Instead of repeating history we’re building infrastructure from seed-to-harvest-to-market. We’re starting nonprofit hatcheries so that our farmers can access low-cost seed. We’re creating ocean seed banks so that the Monsantos of the world can’t privatize the source of our food and livelihoods.

Related: SelFISHingThe State of the Oceans (2011)Rethinking the Food Production System (2008)

Google Cardboard 3d Viewer Helped Surgeons Save Baby’s Life

$20 cardboard toy saves baby’s life

Doctors at Nicklaus Children’s Hospital in Miami used the device to map out an operation they say they couldn’t have envisioned otherwise.

“It was mind-blowing,” says Cassidy Lexcen, the baby’s mother. “To see this little cardboard box and a phone, and to think this is what saved our daughter’s life.”

Google Cardboard is a virtual reality and augmented reality platform developed by Google for use with a head mount for smart phone. Just get a simple cardboard holder you wear like goggles and an app for Android or iOS and you can view cool 3d virtual realities.

Related: Night Vision Contact LensesiPhone Addition as Alternative to Expensive Ophthalmology EquipmentVery Cool Wearable Computing Gadget from MITCool Mechanical Simulation System

Cleaning Up the Plastic Pollution in Our Oceans

This is an interesting talk on an important topic: cleaning up plastic in the ocean. ,a student from the Netherlands, looked to find a solution to a problem others said couldn’t be solved.

This is exactly the type of wonderful activity that inspired people can accomplish using science and engineering. He collected an understanding of the 50 issues that supposedly makes a solution impossible.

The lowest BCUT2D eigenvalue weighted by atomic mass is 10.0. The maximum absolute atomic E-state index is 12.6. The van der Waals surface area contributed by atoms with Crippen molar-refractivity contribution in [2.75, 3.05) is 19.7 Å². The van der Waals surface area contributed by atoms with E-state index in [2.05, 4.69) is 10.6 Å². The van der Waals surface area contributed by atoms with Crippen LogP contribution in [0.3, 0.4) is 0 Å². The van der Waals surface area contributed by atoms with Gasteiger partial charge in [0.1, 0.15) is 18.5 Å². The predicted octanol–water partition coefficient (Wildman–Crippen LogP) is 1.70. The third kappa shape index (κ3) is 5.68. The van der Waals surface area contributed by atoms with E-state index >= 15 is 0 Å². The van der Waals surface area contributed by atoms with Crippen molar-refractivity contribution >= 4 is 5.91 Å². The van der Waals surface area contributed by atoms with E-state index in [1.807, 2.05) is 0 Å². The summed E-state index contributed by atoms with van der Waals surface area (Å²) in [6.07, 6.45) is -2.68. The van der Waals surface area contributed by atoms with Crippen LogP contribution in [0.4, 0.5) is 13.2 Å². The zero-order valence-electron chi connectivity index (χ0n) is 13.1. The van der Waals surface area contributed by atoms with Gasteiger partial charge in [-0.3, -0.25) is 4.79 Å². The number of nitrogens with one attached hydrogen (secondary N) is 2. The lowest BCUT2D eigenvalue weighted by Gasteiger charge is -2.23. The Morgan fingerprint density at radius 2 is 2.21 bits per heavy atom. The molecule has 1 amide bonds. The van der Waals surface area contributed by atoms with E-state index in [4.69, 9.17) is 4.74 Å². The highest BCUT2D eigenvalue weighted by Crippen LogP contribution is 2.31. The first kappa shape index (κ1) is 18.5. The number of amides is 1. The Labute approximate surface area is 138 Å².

After getting funding (sparked by an explosion of viral social media) he worked on exploring the “insolvable” problems (having withdrawn from school to work on this problem). It is wonderful to see what we can do when inspired people use science and engineering to make the world a better place.

From their website, The Ocean Cleanup

In the feasibility report, we estimated that a 100-kilometer array operating in the North Pacific gyre for 10 years could remove 42% of the plastics in the area, or an estimated 70 million kilograms.

The plastic will be stored in an internal buffer within the platform at the tip of the V-shaped array. The plastic in the buffer will regularly be emptied onto a vessel that comes to collect it for transport to land. This will occur approximately once every six weeks, depending on the size of the vessel.

Besides monetary support, your relevant knowledge and skills may be a very welcome addition to The Ocean Cleanup. Our work requires not only scientific and technical expertise, but also assistance with legal, commercial and policy matters. If you would like to get actively involved in our work, If you would like to get actively involved in our work, please visit the careers page.

They aim to put a full scale pilot project in place in 3 to 4 years.

Related: Albatross Chicks Fed Plastic Ocean Pollution by ParentsAltered Oceans: the Crisis at Sea (2006)Using Robots to Collect Data on our OceansDead Zones in the Ocean

Data Furnaces: Free Heating, for Those with Fiber Internet

Data furnaces have arrived in the Netherlands offering free heating for those with fiber internet connections. Those running data centers spend a lot of money cooling them off or thinking of ways to keep cooling costs down Google Uses Only Outside Air to Cool Data Center in Belgium (weather should provide free cooling for all but about 7 days a year).

Nerdalize is offering an interesting engineering solution to this issue. Even better than eliminating cooling costs this idea will use the excess heat to warm people’s houses.